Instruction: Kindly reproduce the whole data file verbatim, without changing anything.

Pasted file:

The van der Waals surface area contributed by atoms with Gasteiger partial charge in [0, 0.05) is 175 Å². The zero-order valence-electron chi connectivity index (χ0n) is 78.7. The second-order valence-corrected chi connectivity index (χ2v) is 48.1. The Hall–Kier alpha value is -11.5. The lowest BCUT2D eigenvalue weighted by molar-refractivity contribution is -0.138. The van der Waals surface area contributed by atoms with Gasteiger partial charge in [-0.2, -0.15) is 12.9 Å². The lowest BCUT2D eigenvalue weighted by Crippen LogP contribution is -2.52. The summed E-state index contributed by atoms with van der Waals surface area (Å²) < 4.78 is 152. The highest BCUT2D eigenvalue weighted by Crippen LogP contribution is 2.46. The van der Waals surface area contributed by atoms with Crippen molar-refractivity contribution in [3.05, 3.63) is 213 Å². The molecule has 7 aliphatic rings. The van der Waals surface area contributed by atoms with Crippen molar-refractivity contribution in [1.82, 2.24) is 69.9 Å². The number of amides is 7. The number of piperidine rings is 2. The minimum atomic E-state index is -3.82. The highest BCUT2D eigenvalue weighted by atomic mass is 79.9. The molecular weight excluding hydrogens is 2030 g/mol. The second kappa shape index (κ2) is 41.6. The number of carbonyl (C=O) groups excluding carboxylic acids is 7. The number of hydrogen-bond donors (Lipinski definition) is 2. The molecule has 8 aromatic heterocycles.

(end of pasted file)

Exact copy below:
The van der Waals surface area contributed by atoms with Gasteiger partial charge in [0, 0.05) is 175 Å². The zero-order valence-electron chi connectivity index (χ0n) is 78.7. The second-order valence-corrected chi connectivity index (χ2v) is 48.1. The Hall–Kier alpha value is -11.5. The lowest BCUT2D eigenvalue weighted by molar-refractivity contribution is -0.138. The van der Waals surface area contributed by atoms with Gasteiger partial charge in [-0.2, -0.15) is 12.9 Å². The lowest BCUT2D eigenvalue weighted by Crippen LogP contribution is -2.52. The summed E-state index contributed by atoms with van der Waals surface area (Å²) < 4.78 is 152. The highest BCUT2D eigenvalue weighted by Crippen LogP contribution is 2.46. The van der Waals surface area contributed by atoms with Crippen molar-refractivity contribution in [3.05, 3.63) is 213 Å². The molecule has 7 aliphatic rings. The van der Waals surface area contributed by atoms with Crippen molar-refractivity contribution in [1.82, 2.24) is 69.9 Å². The number of amides is 7. The number of piperidine rings is 2. The minimum atomic E-state index is -3.82. The highest BCUT2D eigenvalue weighted by atomic mass is 79.9. The molecular weight excluding hydrogens is 2030 g/mol. The second kappa shape index (κ2) is 41.6. The number of carbonyl (C=O) groups excluding carboxylic acids is 7. The number of hydrogen-bond donors (Lipinski definition) is 2. The molecule has 8 aromatic heterocycles.